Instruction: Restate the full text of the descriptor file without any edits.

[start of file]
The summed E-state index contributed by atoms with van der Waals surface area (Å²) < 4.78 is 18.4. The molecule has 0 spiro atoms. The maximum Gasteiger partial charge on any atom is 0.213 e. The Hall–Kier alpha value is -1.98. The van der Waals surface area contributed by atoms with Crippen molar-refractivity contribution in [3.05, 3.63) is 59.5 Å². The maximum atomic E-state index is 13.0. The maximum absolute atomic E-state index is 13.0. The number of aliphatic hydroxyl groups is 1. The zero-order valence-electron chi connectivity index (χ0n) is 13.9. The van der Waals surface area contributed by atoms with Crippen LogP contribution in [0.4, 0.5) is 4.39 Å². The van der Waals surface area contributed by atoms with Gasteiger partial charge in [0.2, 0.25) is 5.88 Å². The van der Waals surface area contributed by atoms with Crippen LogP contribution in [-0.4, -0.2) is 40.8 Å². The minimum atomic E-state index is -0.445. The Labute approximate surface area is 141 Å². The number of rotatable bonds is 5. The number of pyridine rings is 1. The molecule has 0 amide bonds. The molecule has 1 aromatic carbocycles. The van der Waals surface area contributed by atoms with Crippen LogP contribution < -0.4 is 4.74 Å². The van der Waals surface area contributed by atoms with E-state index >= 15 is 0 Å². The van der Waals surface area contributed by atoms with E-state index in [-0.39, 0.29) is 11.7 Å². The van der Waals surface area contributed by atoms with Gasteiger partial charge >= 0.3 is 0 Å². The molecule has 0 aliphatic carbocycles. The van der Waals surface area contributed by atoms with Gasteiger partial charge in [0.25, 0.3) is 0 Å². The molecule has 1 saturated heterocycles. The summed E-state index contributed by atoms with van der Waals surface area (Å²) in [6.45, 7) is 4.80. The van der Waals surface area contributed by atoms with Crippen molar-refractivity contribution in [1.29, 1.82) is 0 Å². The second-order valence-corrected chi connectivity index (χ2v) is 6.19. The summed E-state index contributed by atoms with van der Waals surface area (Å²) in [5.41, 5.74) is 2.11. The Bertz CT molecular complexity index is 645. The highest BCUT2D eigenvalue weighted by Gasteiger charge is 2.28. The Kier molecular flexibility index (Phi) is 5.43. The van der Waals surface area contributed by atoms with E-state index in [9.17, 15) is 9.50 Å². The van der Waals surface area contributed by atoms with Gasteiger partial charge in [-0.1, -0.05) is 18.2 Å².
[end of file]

The summed E-state index contributed by atoms with van der Waals surface area (Å²) < 4.78 is 18.4. The molecule has 0 spiro atoms. The maximum Gasteiger partial charge on any atom is 0.213 e. The Hall–Kier alpha value is -1.98. The van der Waals surface area contributed by atoms with Crippen molar-refractivity contribution in [3.05, 3.63) is 59.5 Å². The maximum atomic E-state index is 13.0. The maximum absolute atomic E-state index is 13.0. The number of aliphatic hydroxyl groups is 1. The zero-order valence-electron chi connectivity index (χ0n) is 13.9. The van der Waals surface area contributed by atoms with Crippen LogP contribution in [0.4, 0.5) is 4.39 Å². The van der Waals surface area contributed by atoms with Gasteiger partial charge in [0.2, 0.25) is 5.88 Å². The van der Waals surface area contributed by atoms with Crippen LogP contribution in [-0.4, -0.2) is 40.8 Å². The minimum atomic E-state index is -0.445. The Labute approximate surface area is 141 Å². The number of rotatable bonds is 5. The number of pyridine rings is 1. The molecule has 0 amide bonds. The molecule has 1 aromatic carbocycles. The van der Waals surface area contributed by atoms with Crippen LogP contribution < -0.4 is 4.74 Å². The van der Waals surface area contributed by atoms with E-state index >= 15 is 0 Å². The van der Waals surface area contributed by atoms with E-state index in [-0.39, 0.29) is 11.7 Å². The van der Waals surface area contributed by atoms with Gasteiger partial charge >= 0.3 is 0 Å². The molecule has 0 aliphatic carbocycles. The van der Waals surface area contributed by atoms with Gasteiger partial charge in [0.25, 0.3) is 0 Å². The molecule has 1 saturated heterocycles. The summed E-state index contributed by atoms with van der Waals surface area (Å²) in [6.45, 7) is 4.80. The van der Waals surface area contributed by atoms with Crippen molar-refractivity contribution in [1.29, 1.82) is 0 Å². The second-order valence-corrected chi connectivity index (χ2v) is 6.19. The summed E-state index contributed by atoms with van der Waals surface area (Å²) in [5.41, 5.74) is 2.11. The Bertz CT molecular complexity index is 645. The highest BCUT2D eigenvalue weighted by Gasteiger charge is 2.28. The Kier molecular flexibility index (Phi) is 5.43. The van der Waals surface area contributed by atoms with E-state index in [9.17, 15) is 9.50 Å². The van der Waals surface area contributed by atoms with Gasteiger partial charge in [-0.1, -0.05) is 18.2 Å².